Phonostylistic. Stylistic use of intonation. Intonational (phonetic) styles and their principles.

Phonostylistic is concerned with the study of phonetic phenomena and processes from the stylistic point of view. It cropped up as a result of a certain amount of functional overlap between phonetics and stylistics.

Intonation plays a central role in stylistic differentiation of oral texts. Stylistically explicable deviations from intonational norms reveal conventional patterns differing from language to language.

The uses of intonation show that the information so conveyed is, in many cases, impossible to separate from lexical and grammatical meanings expressed by words and constructions in a language (verbal context) and from the co-occurring situational information (non-verbal context). The meaning of intonation cannot be judged in isolation. However, intonation does not usually correlate in any neat one-for-one way with the verbal context accompanying and the situational variables in an extra-linguistic context. Moreover, the perceived contrast with the intonation of the previous utterance seems to be relevant.

One of the objectives of phonostylistics is the study of intonational functional styles. There are 5 style categories:

1. informational (formal) style;

2. scientific (academic) style;

3. declamatory style;

4. publicistic style;

5. familiar (conversational) style

Informational (formal) style is characterised by the predominant use of intellectual intonation patterns. It occurs in formal discourse where the task set by the sender of the message is to communicate information without giving it any emotional or volitional evaluation. This intonational style is used, for instance, by radio and television announcers when reading weather forecasts, news, etc. or in various official situations. It is considered to be stylistically neutral.

In scientific (academic) style intellectual and volitional (or desiderative) intonation patterns are concurrently employed. The speaker's purpose here is not only to prove a hypothesis, to create new concepts, to disclose relations between different phenomena, etc., but also to direct the listener's attention to the message carried in the semantic component. Although this style tends to be objective and precise, it is not entirely unemotional and devoid of any individuality. Scientific intonational style is frequently used, for example, by university lecturers, schoolteachers, or by scientists in formal and informal discussions.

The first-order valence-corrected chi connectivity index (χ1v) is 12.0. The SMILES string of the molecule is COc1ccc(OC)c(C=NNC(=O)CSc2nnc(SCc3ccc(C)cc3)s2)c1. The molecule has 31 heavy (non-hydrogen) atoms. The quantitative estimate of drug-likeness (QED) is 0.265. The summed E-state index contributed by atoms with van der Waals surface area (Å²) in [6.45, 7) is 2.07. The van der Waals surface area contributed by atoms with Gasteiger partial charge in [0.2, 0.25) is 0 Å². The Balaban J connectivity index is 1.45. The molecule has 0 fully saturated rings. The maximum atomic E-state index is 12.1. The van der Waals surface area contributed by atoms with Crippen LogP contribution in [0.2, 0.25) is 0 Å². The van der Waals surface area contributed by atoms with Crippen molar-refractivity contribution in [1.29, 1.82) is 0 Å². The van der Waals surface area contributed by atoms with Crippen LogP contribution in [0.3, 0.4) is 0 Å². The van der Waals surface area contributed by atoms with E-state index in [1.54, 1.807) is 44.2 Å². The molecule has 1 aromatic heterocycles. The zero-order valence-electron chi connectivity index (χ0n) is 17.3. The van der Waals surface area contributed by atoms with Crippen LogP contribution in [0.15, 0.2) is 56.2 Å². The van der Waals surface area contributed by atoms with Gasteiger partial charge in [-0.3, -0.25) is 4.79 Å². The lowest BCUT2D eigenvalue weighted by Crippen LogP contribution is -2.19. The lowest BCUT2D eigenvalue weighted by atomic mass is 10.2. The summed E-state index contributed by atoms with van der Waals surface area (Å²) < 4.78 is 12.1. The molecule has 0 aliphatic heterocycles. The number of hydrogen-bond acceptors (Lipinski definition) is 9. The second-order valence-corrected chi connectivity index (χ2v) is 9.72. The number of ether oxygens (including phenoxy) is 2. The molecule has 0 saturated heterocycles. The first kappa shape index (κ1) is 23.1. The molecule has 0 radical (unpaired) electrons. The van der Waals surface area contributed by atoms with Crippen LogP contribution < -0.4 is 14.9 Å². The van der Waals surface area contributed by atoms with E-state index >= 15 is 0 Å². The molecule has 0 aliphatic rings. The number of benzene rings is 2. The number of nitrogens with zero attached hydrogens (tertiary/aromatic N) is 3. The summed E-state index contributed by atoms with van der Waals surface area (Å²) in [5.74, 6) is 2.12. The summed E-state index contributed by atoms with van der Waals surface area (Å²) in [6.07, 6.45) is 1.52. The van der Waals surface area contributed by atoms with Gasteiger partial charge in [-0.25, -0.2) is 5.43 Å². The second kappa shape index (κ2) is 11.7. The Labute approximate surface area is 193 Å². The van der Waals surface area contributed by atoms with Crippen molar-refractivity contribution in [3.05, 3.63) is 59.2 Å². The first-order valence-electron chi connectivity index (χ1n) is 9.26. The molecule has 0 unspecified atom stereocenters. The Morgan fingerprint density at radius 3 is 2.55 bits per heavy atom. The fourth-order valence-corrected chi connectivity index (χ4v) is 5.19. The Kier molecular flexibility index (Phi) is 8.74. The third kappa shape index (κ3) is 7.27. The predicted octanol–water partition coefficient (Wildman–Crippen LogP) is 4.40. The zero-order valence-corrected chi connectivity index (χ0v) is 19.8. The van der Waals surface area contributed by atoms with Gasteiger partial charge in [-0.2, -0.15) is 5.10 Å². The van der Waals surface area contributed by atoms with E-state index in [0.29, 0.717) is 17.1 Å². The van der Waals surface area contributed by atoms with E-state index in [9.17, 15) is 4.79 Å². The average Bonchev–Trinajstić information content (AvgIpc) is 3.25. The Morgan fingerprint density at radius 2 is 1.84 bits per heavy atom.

In declamatory style the emotional role of intonation increases, thereby intonation patterns used for intellectual, volitional and emotional purposes have an equal share. The speaker's aim is to appeal simultaneously to the mind, the will and feelings of the listener by image-bearing devices. Declamatory style is generally acquired by special training and it is used, for instance, in stage speech, classroom recitation, verse-speaking or in reading aloud fiction.

Publicistic style is characterized by predominance of volitional (or desiderative) intonation patterns against the background of intellectual and emotional ones. The general aim of this intonational style is to exert influence on the listener, to convince him that the speaker's interpretation is the only correct one and to cause him to accept the point of view expressed in the speech. The task is accomplished not merely through logical argumentation but through persuasion and emotional appeal. For this reason publicistic style has features in common with scientific style, on the one hand, and declamatory style, on the other. As distinct from the latter its persuasive and emotional appeal is achieved not by the use of imagery but in a more direct manner. Publicistic style is made resort to by political speech-makers, radio and television commentators, participants of press conferences and interviews, counsel and judges in courts of law, etc.

The usage of familiar (conversational) style is typical of the English of everyday life. It occurs both within a family group and in informal external relationships, namely, in the speech of intimate friends or well-acquainted people. In such cases it is the emotional reaction to a situational or verbal stimulus that matters, thereby the attitude- and emotion-signalling function of intonation here comes to the fore. Nevertheless intellectual and volitional intonation patterns also have a part to play. In informal fluent discourse there are examples of utterance where the effect of intellectual intonation is neutralized.



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